Whether All Violations Must Occur in the Receiving State
Although the rule does not explicitly state that such violations must occur in the receiving state, it is unreasonable to assume that Rule 5.103 (a) intends that significant violations occurring in the sending state prior to transfer are also to be considered by the receiving state to satisfy the requirements of the rule. The provisions of ICAOS Rule 3.101 are unequivocal in requiring that to be eligible for mandatory transfer an offender must be “in substantial compliance with the terms of supervision in the sending state,” in addition to the other requirements set forth in that rule.
In order to qualify for a subsequent ‘mandatory transfer’ under Rule 3.101 an offender would have to demonstrate ‘substantial compliance’ with the terms of supervision in the sending state without which such offender would be disqualified. If the receiving state has accepted the subsequent transfer and by such act has in effect agreed that the offender is in substantial compliance with the terms of supervision, then it is unreasonable to assume the subsequent application of Rule 5.103 (a) to include those prior violations as a basis to require retaking.
Denial of Reporting Instructions
Where an investigation by the receiving state reveals that a transfer request for an offender living in the receiving state at the time of sentencing does not comply with the provisions of Rule 3.101(b) which requires a valid plan of supervision, a receiving state may properly deny the transfer request. If this determination is made prior to the expiration of the time frames set forth in Rule 3.103(a) the issuance of reporting instructions to such an offender has become moot. If the investigation has not been completed, reporting instructions are required to be issued as provided in Rule 3.103(a). Upon completion of investigation, if the receiving state subsequently denies the transfer on the same basis or upon failure to satisfy any of the other requirements of Rule 3.101, the provisions of Rule 3.103(e)(1) and (2) clearly require the offender to return to the sending state or be retaken upon issuance of a warrant.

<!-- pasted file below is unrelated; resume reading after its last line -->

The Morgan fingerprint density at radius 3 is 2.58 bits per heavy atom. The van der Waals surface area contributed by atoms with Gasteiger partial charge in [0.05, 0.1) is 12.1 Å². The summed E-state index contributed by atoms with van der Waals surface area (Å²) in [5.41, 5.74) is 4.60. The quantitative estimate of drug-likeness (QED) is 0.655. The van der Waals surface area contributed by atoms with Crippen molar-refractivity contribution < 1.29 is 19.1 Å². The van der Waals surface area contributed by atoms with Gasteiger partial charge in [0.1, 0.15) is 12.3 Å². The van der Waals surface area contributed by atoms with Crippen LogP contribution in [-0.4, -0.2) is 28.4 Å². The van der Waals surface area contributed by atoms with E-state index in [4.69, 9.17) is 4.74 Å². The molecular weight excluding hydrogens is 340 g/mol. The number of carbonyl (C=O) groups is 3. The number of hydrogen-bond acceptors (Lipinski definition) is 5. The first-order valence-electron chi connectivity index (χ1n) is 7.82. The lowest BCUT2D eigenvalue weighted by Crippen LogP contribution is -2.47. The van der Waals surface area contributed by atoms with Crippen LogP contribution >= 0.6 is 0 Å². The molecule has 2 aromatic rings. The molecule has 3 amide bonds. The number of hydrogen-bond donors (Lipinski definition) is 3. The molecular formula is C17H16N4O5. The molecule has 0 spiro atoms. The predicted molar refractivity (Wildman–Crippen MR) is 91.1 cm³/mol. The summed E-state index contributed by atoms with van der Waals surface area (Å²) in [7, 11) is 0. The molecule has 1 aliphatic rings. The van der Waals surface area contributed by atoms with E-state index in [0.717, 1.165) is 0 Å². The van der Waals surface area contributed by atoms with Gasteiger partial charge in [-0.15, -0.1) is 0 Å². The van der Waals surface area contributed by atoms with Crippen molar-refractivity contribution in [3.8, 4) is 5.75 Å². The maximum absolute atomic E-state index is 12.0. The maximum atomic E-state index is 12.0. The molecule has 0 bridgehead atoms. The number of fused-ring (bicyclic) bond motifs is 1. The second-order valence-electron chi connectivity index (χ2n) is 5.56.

Offenders in Federal Housing
A receiving state is not authorized to deny a transfer of an offender based solely on the fact that the offender intends to reside in Section 8 housing. Denial of transfer on this basis, with the exception of sex offenders and those convicted of the manufacture or production of methamphetamine, is tantamount to adding a special condition or requirement prior to the acceptance of transfer in violation of ICAOS Rule 3.101.
Clarification that a receiving state “shall supervise an offender... consistent with the supervision of other similar offenders sentenced in the receiving state”
Under the Compact an offender whose sentence includes provisions which, for example, require completion of other terms and conditions such as a court ordered treatment or behavioral modification program or periodic reports filed with the court in addition to merely requiring compliance with all laws, is not in actuality an “unsupervised offender.” As such the relocation of offenders under such sentences is subject to the jurisdiction of the ICAOS and applications for transfer should continue to be submitted and investigated as required under the Compact. During the term of the conditions imposed by the sending state such an offender is subject to the rules of the Compact governing supervision of offenders generally as provided in Chapters 4 and 5 of the Compact rules.
Each state should determine the extent to which authority is vested in parole and probation officers as well as other law enforcement and peace officers to effect such an arrest, including the need for a warrant. If application for issuance of an arrest warrant must be made to a judge, it may be helpful to point out that Article V, subsection (b) of the state statute enacting ICAOS provides that ICAOS rules have the force and effect of statutory law and are binding in the compacting states. Article IX further provides that the courts of each compacting state shall enforce the Compact and take all actions necessary and appropriate to effectuate the Compact’s purposes and intent.